[1] Cited by Michael Battle in David Bartlett & Barbara Brown Taylor, eds., “Feasting on the Word: Preaching the Revised Common Lectionary Year B Volume 2 (Kentucky: WJK Press, 2008), p.141-142.

[2] @moltmannjuergen, March 15, 2018

[3] John 12:20-33, Lent 5B.

[4] Brother Luke Ditewig, “Brother Give us a Word”, daily meditations from the Society of Saint John the Evangelist (SSJE), 20 January 2018.

[5] John 18:36

[6] 1 John 1:1

[7] Cited in Richard Rohr, “Daily Meditations”, 15 January 2018.

[8] Ibid.

[9] Jeremiah 31:33-34

[10] Michael Battle, ibid., p.144.

Something always has to die …

(The following is taken from Richard Rohr’s commentary in his book “Wondrous Encounters; Scriptures for Lent”, with my added words.)

The crowds were gathered in Jerusalem for the Passover Festival. This ritual is described in Exodus 12, and provides the basis of the Holy Communion in Christian practice.

In the original ritual, people were to procure a small year-old lamb for each household. They were to keep it for four days — just enough for the children to bond with it and for all to see its loveliness — and then “slaughter it during the evening twilight”! Then they were to take its blood and sprinkle it on the doorpost of the houses. That night they were to eat it in highly ritualized fashion, recalling their departure from Egypt and their protection by God along the way.

This practice was meant to be a psychic shock for all, as killing always is. Thank God, animal sacrifice was eventually stopped. The human psyche was evolving in history to identify the real problem and what it is that actually has to die.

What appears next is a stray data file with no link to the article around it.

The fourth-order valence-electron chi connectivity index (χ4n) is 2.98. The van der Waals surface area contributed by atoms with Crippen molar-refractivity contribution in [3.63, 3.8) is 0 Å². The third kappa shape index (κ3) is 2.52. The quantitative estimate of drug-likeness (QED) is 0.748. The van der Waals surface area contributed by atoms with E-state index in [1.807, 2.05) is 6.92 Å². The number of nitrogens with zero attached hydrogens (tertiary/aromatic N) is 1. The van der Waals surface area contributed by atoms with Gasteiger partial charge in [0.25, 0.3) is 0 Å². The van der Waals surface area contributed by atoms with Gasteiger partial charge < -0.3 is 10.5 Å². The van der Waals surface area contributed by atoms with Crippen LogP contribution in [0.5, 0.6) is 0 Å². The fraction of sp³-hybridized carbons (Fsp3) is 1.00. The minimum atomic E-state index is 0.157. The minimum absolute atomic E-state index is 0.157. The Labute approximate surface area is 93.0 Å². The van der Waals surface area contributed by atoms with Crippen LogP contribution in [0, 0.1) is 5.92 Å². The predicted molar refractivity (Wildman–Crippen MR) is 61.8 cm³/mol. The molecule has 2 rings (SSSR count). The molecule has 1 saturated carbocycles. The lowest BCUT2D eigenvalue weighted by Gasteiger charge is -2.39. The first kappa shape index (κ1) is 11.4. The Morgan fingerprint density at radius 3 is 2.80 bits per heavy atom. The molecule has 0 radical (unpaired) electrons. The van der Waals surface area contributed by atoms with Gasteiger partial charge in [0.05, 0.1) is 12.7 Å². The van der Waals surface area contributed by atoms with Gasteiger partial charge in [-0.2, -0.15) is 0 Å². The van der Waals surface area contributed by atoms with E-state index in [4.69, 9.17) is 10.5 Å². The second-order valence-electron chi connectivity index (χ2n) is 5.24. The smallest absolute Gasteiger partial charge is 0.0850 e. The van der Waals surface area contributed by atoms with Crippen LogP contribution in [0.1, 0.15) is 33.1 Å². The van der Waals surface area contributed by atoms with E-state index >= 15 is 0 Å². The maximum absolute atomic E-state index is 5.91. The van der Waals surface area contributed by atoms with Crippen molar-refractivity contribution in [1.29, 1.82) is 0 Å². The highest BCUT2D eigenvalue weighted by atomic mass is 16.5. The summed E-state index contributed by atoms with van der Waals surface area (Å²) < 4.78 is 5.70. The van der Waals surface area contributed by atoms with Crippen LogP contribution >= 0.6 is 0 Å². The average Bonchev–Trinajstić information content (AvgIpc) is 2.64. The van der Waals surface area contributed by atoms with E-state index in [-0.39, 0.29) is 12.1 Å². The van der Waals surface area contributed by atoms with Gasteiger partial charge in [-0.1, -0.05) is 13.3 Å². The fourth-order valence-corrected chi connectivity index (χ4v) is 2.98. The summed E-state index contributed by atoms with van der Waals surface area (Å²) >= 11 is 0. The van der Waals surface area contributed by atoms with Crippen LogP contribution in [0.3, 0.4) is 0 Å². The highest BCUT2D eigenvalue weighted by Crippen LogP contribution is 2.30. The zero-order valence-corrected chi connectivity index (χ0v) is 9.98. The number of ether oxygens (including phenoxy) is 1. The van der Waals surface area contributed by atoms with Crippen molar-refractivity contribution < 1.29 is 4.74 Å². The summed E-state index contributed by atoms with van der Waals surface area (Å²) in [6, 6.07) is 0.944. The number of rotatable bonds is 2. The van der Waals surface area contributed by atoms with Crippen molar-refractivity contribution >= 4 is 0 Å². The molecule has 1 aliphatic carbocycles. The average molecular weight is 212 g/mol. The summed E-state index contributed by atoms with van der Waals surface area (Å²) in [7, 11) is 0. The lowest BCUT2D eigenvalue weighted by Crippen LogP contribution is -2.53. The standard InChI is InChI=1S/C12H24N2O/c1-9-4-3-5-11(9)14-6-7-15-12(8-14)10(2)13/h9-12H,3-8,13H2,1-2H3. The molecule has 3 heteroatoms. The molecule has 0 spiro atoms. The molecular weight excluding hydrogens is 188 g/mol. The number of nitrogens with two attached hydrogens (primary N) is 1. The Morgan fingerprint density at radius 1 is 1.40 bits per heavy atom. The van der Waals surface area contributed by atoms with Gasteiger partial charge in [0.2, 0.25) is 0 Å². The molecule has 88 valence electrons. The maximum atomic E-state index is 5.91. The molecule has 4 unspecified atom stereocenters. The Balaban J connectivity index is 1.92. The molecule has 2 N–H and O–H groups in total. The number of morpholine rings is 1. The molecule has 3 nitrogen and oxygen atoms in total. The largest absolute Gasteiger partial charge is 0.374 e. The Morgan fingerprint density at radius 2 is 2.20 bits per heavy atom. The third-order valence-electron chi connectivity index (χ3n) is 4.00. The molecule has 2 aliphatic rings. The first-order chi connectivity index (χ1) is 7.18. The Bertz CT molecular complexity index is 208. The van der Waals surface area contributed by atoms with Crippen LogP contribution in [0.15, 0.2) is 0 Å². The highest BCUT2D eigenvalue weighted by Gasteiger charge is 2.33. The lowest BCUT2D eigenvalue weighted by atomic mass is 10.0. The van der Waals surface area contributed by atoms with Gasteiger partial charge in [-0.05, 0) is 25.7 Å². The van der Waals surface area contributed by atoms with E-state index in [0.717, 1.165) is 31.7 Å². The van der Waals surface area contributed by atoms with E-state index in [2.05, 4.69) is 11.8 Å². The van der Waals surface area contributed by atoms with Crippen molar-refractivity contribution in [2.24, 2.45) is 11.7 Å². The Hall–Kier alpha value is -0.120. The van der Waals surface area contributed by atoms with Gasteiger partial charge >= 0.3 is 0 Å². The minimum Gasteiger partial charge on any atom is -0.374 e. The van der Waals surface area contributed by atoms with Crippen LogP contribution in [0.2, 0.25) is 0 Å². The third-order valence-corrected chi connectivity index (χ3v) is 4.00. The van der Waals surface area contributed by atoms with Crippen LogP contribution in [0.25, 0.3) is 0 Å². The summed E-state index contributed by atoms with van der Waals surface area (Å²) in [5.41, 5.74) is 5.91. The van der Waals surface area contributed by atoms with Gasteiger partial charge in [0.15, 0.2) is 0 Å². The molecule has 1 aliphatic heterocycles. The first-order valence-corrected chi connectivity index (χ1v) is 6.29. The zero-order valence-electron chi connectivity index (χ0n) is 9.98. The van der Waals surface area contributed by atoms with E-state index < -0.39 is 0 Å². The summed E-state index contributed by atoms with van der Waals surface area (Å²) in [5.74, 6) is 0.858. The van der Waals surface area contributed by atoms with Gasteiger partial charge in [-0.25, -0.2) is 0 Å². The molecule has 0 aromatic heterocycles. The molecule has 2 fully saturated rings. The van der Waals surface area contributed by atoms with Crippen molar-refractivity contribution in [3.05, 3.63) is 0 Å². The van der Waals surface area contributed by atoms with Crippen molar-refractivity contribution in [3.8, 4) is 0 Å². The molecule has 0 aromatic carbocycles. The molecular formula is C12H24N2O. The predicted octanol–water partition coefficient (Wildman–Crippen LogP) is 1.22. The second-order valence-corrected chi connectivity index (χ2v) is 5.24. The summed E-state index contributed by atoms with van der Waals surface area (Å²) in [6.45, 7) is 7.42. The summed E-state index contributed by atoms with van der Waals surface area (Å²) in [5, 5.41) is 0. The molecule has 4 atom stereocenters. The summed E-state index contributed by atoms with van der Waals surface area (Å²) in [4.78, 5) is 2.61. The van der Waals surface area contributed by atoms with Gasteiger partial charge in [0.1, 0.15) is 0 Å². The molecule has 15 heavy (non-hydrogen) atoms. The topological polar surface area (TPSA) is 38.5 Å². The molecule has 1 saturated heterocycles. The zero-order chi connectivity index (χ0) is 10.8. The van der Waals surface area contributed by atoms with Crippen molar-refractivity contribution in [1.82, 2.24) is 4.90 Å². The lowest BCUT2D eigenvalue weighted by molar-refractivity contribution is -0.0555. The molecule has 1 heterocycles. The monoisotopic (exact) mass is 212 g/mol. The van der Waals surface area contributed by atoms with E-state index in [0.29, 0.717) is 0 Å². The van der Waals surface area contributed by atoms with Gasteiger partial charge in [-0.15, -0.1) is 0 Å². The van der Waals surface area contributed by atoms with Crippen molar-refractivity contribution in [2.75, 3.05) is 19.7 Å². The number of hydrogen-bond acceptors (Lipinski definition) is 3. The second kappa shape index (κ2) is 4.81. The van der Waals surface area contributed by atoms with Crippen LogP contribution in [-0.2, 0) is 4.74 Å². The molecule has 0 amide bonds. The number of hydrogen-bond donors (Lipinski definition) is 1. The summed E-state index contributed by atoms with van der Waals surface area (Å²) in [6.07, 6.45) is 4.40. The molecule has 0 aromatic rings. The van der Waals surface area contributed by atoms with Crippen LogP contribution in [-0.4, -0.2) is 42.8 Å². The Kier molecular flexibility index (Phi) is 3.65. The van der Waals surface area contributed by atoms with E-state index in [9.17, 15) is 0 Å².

The sacrificial instinct is the deep recognition that something always has to die for something bigger to be born. We started with human sacrifice (Abraham and Isaac), we moved here to animal, and we gradually get closer to what has to be sacrificed — our own beloved ego — as protected and beloved as a little household lamb! (1)

We will all find endless disguises and excuses to avoid letting go of what really needs to die for our own spiritual growth. And it is not other humans (firstborn sons of Egyptians), animals (lambs or goats), or even ‘meat on Friday’ that God wants or needs.

It is always our beloved passing self that has to be let go of. Jesus surely had a dozen good reasons why he should not have to die so young, unsuccessful (sentenced to death, a criminal), and the Son of God besides!

By becoming the symbolic Passover Lamb himself, Jesus makes the movement to the human and personal very clear and quite concrete. It is always “we” — in our youth, in our beauty, in our power and over-protectedness and self-preservation instinct that must be handed over. Otherwise we will never grow up, big enough to ‘eat’ of the Mystery of God. In short, we have to ‘get over ourselves’, individually and collectively as the church, before we can be effective and authentic followers of Jesus in the world today.

Good Friday is really about “passing over” to the next level of faith and life. And that never happens without some kind of “dying to the previous levels.” This is an honest day of very good ritual that gathers the essential but often avoided meaning of Good Friday: Necessary suffering; that is, something always has to die for something bigger to be born.

One of the Gospel stories repeated every year during Holy Week is the anointing of Jesus by a woman named Mary at Bethany (John 12:1-11). Even though the text does not identify her as a sinner, this has been the common understanding. This alone should reveal our rancid preoccupation with sin.

The point in this story, again, is not the sin but the act of love towards Jesus, whom the woman correctly accepts (unlike the twelve disciples) the coming death of Jesus. She anoints Jesus’ feet with expensive nard, which is the anointing oil for death. Jesus’ favourable response to Mary’s act clearly suggests her act of love trumps any failing on her part, or the part of the poor, or on our part!

As always, love of Jesus and love of justice for the neighbour are just two different shapes or sides to the one Love, that gets us beyond our over-thinking sin. A simple act of love gets us beyond our negative self-obsession, which only keeps us stuck in selfish, egoistic preoccupation.(2)